Plastics are usually not only used as a pure sheet and therefore it is often necessary to join several plastic parts together so that a permanent and secure joint is created. In many areas of application, bonding the joined parts can be quite sufficient for the intended use, but bonding is not always a suitable method. Furthermore, there are also plastics that are difficult or impossible to bond due to their chemical resistance.
Whenever bonding with a suitable adhesive cannot meet the requirements for joining the plastic parts, welding the plastics with a suitable welding rod or welding wire can be a suitable method for producing a firm, secure and tight joint between the individual parts.
Basically, it does not matter for welding plastics whether they are welded with a welding rod or with a welding wire, as they are made of the same plastic. While plastic welding rods are usually offered on a spool or as a loose roll as kilo goods, welding rods are rigid rods, usually with a length of 1 metre or 2 metres. When rather a welding rod or a welding wire is used depends on the one hand on the availability, because not every plastic is available in identical design and thickness both as welding rod and welding wire, and on the other hand on the personal preferences in processing the welding rods or wires. While some prefer to carry out large welding seams without gaps using a welding rod, others prefer to work with a more manageable welding rod, which is easier to guide and track because it is straight, but only shorter welding seams are possible here without having to reattach another welding rod.
Since our welding rods and welding wires are made of the same plastic as the plastics to be welded, the physical properties of the welding rods also correspond to those of the plastic sheets of the same type. Temperature application ranges, softening temperatures, physical density or even UV and weather resistance are properties that relate to the plastic. It does not matter whether it is a solid plastic sheet, a hollow rod, a solid rod or even a welding rod or welding wire.
As each plastic has its own characteristic values for the respective properties, the physical properties for our welding rods and wires can be found in the description of the respective plastic category for our welding rods and wires.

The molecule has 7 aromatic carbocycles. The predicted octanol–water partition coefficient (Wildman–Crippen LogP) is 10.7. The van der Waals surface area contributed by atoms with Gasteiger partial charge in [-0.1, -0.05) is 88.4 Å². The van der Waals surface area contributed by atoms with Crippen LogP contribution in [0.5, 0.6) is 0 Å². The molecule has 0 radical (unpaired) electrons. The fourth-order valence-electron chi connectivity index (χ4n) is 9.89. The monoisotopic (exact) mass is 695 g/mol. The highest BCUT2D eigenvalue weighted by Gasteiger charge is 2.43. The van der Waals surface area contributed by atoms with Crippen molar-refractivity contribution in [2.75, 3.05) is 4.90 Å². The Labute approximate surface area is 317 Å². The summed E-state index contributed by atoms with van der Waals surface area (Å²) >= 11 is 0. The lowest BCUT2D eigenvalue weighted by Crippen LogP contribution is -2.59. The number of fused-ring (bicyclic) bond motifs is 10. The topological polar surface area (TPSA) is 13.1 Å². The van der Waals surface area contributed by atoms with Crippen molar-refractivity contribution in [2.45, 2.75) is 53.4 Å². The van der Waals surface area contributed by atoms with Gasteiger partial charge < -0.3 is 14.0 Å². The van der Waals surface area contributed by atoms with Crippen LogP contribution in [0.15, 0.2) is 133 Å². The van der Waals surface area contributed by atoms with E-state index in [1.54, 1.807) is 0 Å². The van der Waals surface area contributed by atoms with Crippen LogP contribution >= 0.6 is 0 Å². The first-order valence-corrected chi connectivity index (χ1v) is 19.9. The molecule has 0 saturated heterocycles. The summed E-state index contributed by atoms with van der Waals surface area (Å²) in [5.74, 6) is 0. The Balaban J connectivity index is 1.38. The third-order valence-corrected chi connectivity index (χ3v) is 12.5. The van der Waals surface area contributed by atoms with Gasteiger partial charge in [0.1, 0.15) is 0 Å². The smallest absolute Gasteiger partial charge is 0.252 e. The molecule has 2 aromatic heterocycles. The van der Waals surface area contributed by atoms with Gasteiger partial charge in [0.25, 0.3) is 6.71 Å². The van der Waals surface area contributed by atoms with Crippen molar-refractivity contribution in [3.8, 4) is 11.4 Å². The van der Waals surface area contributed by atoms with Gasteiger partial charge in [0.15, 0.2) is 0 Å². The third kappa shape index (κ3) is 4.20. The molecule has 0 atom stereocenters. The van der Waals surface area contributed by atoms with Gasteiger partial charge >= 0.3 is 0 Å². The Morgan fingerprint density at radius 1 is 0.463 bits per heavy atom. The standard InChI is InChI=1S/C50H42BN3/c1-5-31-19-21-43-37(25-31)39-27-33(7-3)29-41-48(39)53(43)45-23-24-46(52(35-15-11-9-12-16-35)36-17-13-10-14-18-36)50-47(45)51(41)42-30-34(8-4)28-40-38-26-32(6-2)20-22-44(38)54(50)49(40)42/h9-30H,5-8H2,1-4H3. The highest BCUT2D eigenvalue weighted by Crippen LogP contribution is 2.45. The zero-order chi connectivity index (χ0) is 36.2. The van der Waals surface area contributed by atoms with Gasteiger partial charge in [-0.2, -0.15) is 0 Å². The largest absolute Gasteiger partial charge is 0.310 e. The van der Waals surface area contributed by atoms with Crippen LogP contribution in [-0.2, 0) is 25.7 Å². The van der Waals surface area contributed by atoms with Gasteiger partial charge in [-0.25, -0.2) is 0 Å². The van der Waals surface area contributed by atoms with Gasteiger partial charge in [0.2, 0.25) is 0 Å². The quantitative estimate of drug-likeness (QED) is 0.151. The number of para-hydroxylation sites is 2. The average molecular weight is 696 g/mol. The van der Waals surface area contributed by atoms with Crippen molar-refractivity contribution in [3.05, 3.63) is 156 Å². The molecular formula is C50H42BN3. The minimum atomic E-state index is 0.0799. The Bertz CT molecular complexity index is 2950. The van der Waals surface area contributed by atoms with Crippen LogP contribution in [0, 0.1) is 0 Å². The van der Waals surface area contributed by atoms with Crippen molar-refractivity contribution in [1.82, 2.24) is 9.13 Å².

The right welding rod
For plastic welding, the appropriate welding rod must always be used. Plastic sheets made of polypropylene should therefore only be welded with a welding rod made of polypropylene. Even with subordinate types, such as is the case with polyethylene (PE-HD, PE-HMW), the correct welding rod for the plastic should always be used to ensure perfect welding of the plastics. The colour of the welding rod plays no role in the quality of the weld seam and only affects the appearance of the weld seam. Whether the welding rod selected is round, oval or triangular also plays only a subordinate role for the welding seam itself, but can make the welding process itself easier.
The right welding temperature
Every plastic that is suitable for plastic welding has its own welding temperature, which depends on the softening temperature of the plastic itself. The temperature should be selected depending on the plastic so that both the welding wire and the surfaces to be welded are sufficiently heated so that they begin to melt. If the welding temperature is too low, no solid weld seam can be produced, as the fusion of the plastic sheets with the welding wire cannot take place. If the temperature is too high, the plastics can burn, which again affects the quality of the weld. Which temperature should be selected for which plastic, please refer to the respective specifications for the welding temperatures of the respective plastic welding wire or plastic welding rod.
The right welding machine
Which welding machine is used to weld plastics is not decisive for success, but a distinction must be made between different welding machines for welding plastics.
For simple welding seams, or for the occasional welding of plastics, the so-called welding pistons are suitable, in which, simply put, the metallic tip heats up and initiates the melting process through direct contact with the plastic. Welding pistons are also excellent for welding cracks or fractures, as the tip of the piston dips into the crack and the welding wire is melted almost flush into the surface crack. For large or frequent plastic welding jobs or long welds, however, this welding device is only suitable to a limited extent, so that other welding devices could be used more efficiently.